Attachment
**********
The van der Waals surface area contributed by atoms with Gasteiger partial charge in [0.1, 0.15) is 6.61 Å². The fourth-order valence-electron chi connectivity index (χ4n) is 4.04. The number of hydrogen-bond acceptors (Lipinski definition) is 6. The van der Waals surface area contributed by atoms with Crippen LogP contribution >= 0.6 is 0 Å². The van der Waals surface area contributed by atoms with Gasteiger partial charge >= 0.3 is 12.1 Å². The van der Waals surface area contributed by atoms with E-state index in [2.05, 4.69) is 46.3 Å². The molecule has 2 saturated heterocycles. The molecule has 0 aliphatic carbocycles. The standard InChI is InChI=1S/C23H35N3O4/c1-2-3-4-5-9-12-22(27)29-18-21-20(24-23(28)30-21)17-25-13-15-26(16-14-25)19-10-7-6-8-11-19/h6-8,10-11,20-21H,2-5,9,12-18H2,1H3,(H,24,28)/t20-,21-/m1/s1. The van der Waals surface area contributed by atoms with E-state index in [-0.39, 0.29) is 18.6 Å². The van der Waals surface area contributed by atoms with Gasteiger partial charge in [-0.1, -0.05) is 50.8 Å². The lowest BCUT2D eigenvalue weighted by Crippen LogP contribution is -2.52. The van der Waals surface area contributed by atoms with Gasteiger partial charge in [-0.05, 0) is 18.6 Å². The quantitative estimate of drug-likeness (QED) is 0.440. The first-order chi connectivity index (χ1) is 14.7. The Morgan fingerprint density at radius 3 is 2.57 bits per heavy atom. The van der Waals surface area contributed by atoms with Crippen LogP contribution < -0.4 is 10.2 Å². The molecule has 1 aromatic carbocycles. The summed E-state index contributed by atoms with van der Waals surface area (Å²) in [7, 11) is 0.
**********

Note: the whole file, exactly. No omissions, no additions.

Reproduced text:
The van der Waals surface area contributed by atoms with Gasteiger partial charge in [0.1, 0.15) is 6.61 Å². The fourth-order valence-electron chi connectivity index (χ4n) is 4.04. The number of hydrogen-bond acceptors (Lipinski definition) is 6. The van der Waals surface area contributed by atoms with Crippen LogP contribution >= 0.6 is 0 Å². The van der Waals surface area contributed by atoms with Gasteiger partial charge >= 0.3 is 12.1 Å². The van der Waals surface area contributed by atoms with E-state index in [2.05, 4.69) is 46.3 Å². The molecule has 2 saturated heterocycles. The molecule has 0 aliphatic carbocycles. The standard InChI is InChI=1S/C23H35N3O4/c1-2-3-4-5-9-12-22(27)29-18-21-20(24-23(28)30-21)17-25-13-15-26(16-14-25)19-10-7-6-8-11-19/h6-8,10-11,20-21H,2-5,9,12-18H2,1H3,(H,24,28)/t20-,21-/m1/s1. The van der Waals surface area contributed by atoms with E-state index in [-0.39, 0.29) is 18.6 Å². The van der Waals surface area contributed by atoms with Gasteiger partial charge in [-0.1, -0.05) is 50.8 Å². The lowest BCUT2D eigenvalue weighted by Crippen LogP contribution is -2.52. The van der Waals surface area contributed by atoms with Gasteiger partial charge in [-0.05, 0) is 18.6 Å². The quantitative estimate of drug-likeness (QED) is 0.440. The first-order chi connectivity index (χ1) is 14.7. The Morgan fingerprint density at radius 3 is 2.57 bits per heavy atom. The van der Waals surface area contributed by atoms with Crippen LogP contribution < -0.4 is 10.2 Å². The molecule has 1 aromatic carbocycles. The summed E-state index contributed by atoms with van der Waals surface area (Å²) in [7, 11) is 0.